Today, America is asking its military to do more than ever before. In the past 24 months alone, U.S. military forces have conducted their 10th year of combat operations in Afghanistan, wound down operations in Iraq, started a new no-fly zone in Libya, dramatically escalated counterterrorism operations in Yemen, maintained counter-piracy operations off the coast of Somalia and elsewhere, sent troops to aid in disaster relief in Haiti and Japan, and even maintained the commitment to keep 1,200 National Guard troops along the southwest border—to name a few things keeping the military busy these days.
As long as politicians continue asking the military to shoulder ever-increasing burdens in pursuit of America’s national interests, Washington cannot expect those in uniform to simply get by or “make do” with lower budgets.
Trying to Repeat 1990s Defense Cuts When the World Is Much Different, Risks Growing
Defense cuts in the 1990s led to direct consequences and casualties when America went to war after 9/11. When U.S. forces were sent to Iraq without adequate body armor protection or up-armored vehicles, the country was outraged. Families were forced to mail body armor to soldiers overseas, troop transports lacking modernized armor were left unnecessarily vulnerable to roadside bomb attacks, combat operations were doubled in length and possibly cost lives, and conditions at medical centers such as Walter Reed reached inexcusable levels.
Moreover, America’s ground forces were too small to prosecute well both Iraq and Afghanistan simultaneously. The result was a shift in focus on Iraq while U.S. forces tried to hold the line in Afghanistan. The cost to the taxpayer was a dramatically lengthened operation, and the cost in national treasure is still being paid.
Unfortunately, all of these outcomes were entirely predictable and their roots formed in budget-driven decisions made by Congress and the President just a few years prior.
Implications of a Half-Trillion-Dollar Military Cut, for Starters
Booms and busts—that is the typical funding pattern for America’s military. And it almost never saves money in the long run. Trying to force another “bust” while the military continues fighting is much riskier today. The Reagan buildup created a cushion that allowed defense investment to be deferred in the 1990s and even in this decade while military operations escalated.
But defense budget increases since 9/11 have generated little cushion. They have largely been consumed by current operations, not on future preparedness. Exacerbating the strain is the fact that the war in Iraq was not preceded by a mobilization.
In April, President Obama denounced his own 2012 budget request sitting on Capitol Hill and called for $400 billion in security cuts over the next decade. One of the first consequences of $400–$500 billion in military cuts would be to slice soldiers and Marines from the force and return the Army and Marine Corps to their 1990s levels. These personnel levels would allow the nation to sustain only one protracted operation overseas, but they would be insufficient to conduct two simultaneous ground efforts. This would eliminate the Pentagon’s longstanding two-war force planning construct through the back door. Most worrisome, this size force would immediately reduce options available to the commander in chief if a crisis arises while American forces are already committed elsewhere.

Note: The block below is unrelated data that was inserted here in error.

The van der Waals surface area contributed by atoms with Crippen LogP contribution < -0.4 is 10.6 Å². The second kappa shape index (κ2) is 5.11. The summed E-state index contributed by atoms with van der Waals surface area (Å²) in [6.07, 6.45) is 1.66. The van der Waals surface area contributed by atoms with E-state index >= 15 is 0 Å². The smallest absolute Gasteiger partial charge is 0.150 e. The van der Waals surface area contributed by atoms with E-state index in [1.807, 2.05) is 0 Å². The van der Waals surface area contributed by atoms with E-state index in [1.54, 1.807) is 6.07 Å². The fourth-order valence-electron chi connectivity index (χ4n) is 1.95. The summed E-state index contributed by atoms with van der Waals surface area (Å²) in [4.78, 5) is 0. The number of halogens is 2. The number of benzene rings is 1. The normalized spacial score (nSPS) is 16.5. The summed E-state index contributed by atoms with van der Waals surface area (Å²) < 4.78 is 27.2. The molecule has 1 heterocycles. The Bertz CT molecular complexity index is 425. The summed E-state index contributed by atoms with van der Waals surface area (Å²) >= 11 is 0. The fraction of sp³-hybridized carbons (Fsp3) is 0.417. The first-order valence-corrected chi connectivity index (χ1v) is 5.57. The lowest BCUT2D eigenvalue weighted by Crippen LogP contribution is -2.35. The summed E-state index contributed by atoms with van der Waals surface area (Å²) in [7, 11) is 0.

This level of cuts would also see the elimination of many overseas bases that serve as stops on a global highway the U.S. military needs to access forward assets and evacuate and treat the wounded from the Central Command region. This would increase the cost and length of time to surge forces from the continental United States.
These cuts would also see the cancellation of what is left of the Pentagon’s meager modernization plans for future military equipment. Some of the many pending long-term projects crucial to winning future conflicts—as well as deterrence, which saves money—such as a new bomber, next-generation stealthy helicopter, new nuclear submarine, and various space, satellite, and missile defense capabilities could become victims of this plan.
Not only would this effectively turn the nuclear triad into a diad or worse, but it could essentially leave submarines as the only realistic long-range strike platform to confront the growing threat of anti-access and area-denial capabilities. Since submarines face long trips back to port after firing their missiles, the sortie generation rate of a long-range strike force consisting almost exclusively of submarines would be extremely low. In this kind of scenario, the United States could easily be “locked out” of the vital Asian littorals.